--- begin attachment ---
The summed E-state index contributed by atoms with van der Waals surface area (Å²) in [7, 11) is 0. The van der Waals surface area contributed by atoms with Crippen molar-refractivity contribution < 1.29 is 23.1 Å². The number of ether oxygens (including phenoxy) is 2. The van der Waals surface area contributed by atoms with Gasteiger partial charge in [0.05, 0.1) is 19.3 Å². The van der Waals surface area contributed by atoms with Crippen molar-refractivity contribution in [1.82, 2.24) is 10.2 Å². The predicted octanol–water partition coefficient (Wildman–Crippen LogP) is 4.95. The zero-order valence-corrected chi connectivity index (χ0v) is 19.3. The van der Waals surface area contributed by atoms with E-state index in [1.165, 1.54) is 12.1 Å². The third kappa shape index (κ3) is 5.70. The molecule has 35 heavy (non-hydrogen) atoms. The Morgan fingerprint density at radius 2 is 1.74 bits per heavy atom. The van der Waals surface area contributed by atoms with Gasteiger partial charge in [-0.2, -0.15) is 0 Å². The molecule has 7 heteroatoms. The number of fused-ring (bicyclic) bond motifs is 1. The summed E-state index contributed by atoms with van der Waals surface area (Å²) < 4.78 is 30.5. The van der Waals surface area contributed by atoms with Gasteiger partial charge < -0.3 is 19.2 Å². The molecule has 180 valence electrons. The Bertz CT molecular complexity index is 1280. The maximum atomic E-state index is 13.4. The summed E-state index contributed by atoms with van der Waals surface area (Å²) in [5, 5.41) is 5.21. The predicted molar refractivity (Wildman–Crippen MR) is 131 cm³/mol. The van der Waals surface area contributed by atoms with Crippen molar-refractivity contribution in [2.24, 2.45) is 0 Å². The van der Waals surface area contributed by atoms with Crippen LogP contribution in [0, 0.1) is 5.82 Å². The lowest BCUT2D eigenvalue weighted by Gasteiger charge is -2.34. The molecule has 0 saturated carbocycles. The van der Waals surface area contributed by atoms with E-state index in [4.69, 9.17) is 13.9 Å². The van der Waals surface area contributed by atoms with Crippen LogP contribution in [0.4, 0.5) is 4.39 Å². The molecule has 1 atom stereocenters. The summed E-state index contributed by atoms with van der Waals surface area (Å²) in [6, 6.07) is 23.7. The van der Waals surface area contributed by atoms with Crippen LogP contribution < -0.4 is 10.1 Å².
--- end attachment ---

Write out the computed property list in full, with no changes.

The summed E-state index contributed by atoms with van der Waals surface area (Å²) in [7, 11) is 0. The van der Waals surface area contributed by atoms with Crippen molar-refractivity contribution < 1.29 is 23.1 Å². The number of ether oxygens (including phenoxy) is 2. The van der Waals surface area contributed by atoms with Gasteiger partial charge in [0.05, 0.1) is 19.3 Å². The van der Waals surface area contributed by atoms with Crippen molar-refractivity contribution in [1.82, 2.24) is 10.2 Å². The predicted octanol–water partition coefficient (Wildman–Crippen LogP) is 4.95. The zero-order valence-corrected chi connectivity index (χ0v) is 19.3. The van der Waals surface area contributed by atoms with E-state index in [1.165, 1.54) is 12.1 Å². The third kappa shape index (κ3) is 5.70. The molecule has 35 heavy (non-hydrogen) atoms. The Morgan fingerprint density at radius 2 is 1.74 bits per heavy atom. The van der Waals surface area contributed by atoms with Gasteiger partial charge in [-0.2, -0.15) is 0 Å². The molecule has 7 heteroatoms. The number of fused-ring (bicyclic) bond motifs is 1. The summed E-state index contributed by atoms with van der Waals surface area (Å²) < 4.78 is 30.5. The van der Waals surface area contributed by atoms with Gasteiger partial charge < -0.3 is 19.2 Å². The molecule has 180 valence electrons. The Bertz CT molecular complexity index is 1280. The maximum atomic E-state index is 13.4. The summed E-state index contributed by atoms with van der Waals surface area (Å²) in [5, 5.41) is 5.21. The predicted molar refractivity (Wildman–Crippen MR) is 131 cm³/mol. The van der Waals surface area contributed by atoms with Crippen molar-refractivity contribution in [2.24, 2.45) is 0 Å². The van der Waals surface area contributed by atoms with Crippen LogP contribution in [0, 0.1) is 5.82 Å². The lowest BCUT2D eigenvalue weighted by Gasteiger charge is -2.34. The molecule has 0 saturated carbocycles. The van der Waals surface area contributed by atoms with E-state index in [4.69, 9.17) is 13.9 Å². The van der Waals surface area contributed by atoms with Crippen LogP contribution in [0.4, 0.5) is 4.39 Å². The molecule has 1 atom stereocenters. The summed E-state index contributed by atoms with van der Waals surface area (Å²) in [6, 6.07) is 23.7. The van der Waals surface area contributed by atoms with Crippen LogP contribution < -0.4 is 10.1 Å².